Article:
Nurses concerned they can’t provide proper care in crowded hospitals, says union
Posted: November 26, 2019
(Novemeber 22, 2019)
By: Elizabeth Payne, Ottawa Citizen
Sean McKenny from the Ottawa and District Labour Council talks to the media during a press conference in Ottawa Thursday Nov 21, 2019.
Nurses are increasingly worried they are not fulfilling the requirements of their licenses because of the need to do more with less in crowded hospitals, says an Ottawa representative of the Ontario Nurses Association.
Marc Page, bargaining unit president of ONA Local 083 at The Ottawa Hospital, said nurses at the hospital are experiencing distress because of overcrowding and too few resources.
“We seem to be hearing more and more now that nurses are worried about their license and worried about being reported to the College (of Nurses)” for not providing the kind of care they should, said Page.
“They are experiencing moral distress over sending patients home without the proper care, interventions and supports required so they know it is not a matter of if they will be back, but when.”
Page was one of half a dozen spokespeople for unions representing health workers who talked at a press conference sponsored by the Ottawa and District Labour Council on Thursday. They are part of a campaign to protest provincial health cuts.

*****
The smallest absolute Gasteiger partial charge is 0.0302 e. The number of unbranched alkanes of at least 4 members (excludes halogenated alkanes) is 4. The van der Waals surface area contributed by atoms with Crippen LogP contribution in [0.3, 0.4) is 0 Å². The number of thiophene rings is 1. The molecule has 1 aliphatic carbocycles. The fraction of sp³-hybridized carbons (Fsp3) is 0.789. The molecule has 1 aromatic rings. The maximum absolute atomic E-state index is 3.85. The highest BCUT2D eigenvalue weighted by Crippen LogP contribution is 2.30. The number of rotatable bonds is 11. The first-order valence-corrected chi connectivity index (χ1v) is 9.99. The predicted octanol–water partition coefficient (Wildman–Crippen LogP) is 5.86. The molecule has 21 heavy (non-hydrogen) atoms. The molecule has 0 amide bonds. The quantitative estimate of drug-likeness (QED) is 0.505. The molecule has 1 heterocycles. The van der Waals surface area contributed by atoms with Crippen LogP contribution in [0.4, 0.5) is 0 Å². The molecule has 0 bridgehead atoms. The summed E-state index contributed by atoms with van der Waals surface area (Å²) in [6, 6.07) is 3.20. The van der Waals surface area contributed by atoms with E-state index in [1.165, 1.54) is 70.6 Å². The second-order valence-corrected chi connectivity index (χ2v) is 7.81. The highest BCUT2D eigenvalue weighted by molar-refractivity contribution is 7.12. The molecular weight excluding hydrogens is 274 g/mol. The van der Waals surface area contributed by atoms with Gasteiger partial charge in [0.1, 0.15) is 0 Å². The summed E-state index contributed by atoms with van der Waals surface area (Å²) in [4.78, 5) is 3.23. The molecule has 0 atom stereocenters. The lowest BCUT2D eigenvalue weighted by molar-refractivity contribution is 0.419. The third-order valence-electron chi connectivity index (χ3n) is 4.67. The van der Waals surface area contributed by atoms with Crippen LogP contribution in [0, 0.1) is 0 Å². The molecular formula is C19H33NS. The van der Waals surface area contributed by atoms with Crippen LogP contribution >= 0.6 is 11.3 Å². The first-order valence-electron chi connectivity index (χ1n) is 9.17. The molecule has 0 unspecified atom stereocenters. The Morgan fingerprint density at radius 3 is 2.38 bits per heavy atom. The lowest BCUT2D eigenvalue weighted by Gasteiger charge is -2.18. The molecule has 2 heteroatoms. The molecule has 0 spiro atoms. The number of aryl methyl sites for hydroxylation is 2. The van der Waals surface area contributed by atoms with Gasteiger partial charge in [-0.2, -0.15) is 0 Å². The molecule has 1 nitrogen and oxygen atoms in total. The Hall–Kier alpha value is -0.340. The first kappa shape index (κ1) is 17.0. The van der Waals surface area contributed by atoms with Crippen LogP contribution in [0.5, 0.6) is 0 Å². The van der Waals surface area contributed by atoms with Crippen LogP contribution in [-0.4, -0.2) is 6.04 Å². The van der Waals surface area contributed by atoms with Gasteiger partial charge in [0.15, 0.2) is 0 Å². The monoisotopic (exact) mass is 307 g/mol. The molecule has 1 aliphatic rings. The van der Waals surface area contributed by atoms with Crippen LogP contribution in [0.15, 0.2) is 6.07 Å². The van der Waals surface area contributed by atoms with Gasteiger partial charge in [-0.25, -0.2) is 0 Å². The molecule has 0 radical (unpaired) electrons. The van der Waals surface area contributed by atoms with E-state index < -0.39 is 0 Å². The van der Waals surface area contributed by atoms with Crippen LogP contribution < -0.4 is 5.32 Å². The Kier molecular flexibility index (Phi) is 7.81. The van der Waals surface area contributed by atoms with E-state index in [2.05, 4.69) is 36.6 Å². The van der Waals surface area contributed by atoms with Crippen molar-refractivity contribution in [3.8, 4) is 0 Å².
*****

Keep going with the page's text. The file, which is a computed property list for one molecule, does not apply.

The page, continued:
At the press conference, Page said nurses are often on the receiving end of public frustration because they are seen as its face.
“Nurses are worrying about the type of care they are providing,” he said. Often, in emergency, patients get sent home who will likely have to return to the hospital.
Other representatives said long-term underfunding through a series of governments has left Ontario with a system that hasn’t caught up with the rest of the country and is badly prepared for the health demands of an aging population.
As a result, hospitals run almost constantly over capacity and ever aspect of care is affected. At The Ottawa Hospital, one of the spillover effects has been with paramedics who experienced 329 “level zero” days earlier this year when no ambulance was available for 911 calls.
“Patients and their families are already frustrated and angry with a system that has let them down. Any further cuts will only worsen the situation,” said Page.
The Ontario government has introduced numerous changes and efficiencies to health care, some of which are yet to take place.
Carrie Lynn Poole-Cotnam of CUPE 503, which represents long-term care and paramedics at the City of Ottawa, said she believes earlier announced proposals by the province to amalgamate paramedics and public health units are still on the table with ongoing consultations that are expected to result in a report next spring.
Hayley Chazan, Heath Minister Christine Elliott’s spokesperson, said the province will not amalgamate ambulance services. It is changing the funding model for public health, though with municipalities now picking up more of the cost, capped at 10 per cent.
Unions representing health workers will be among those taking part in an Ontario Health Coalition rally against health cuts at TD Place Arena on Dec. 7.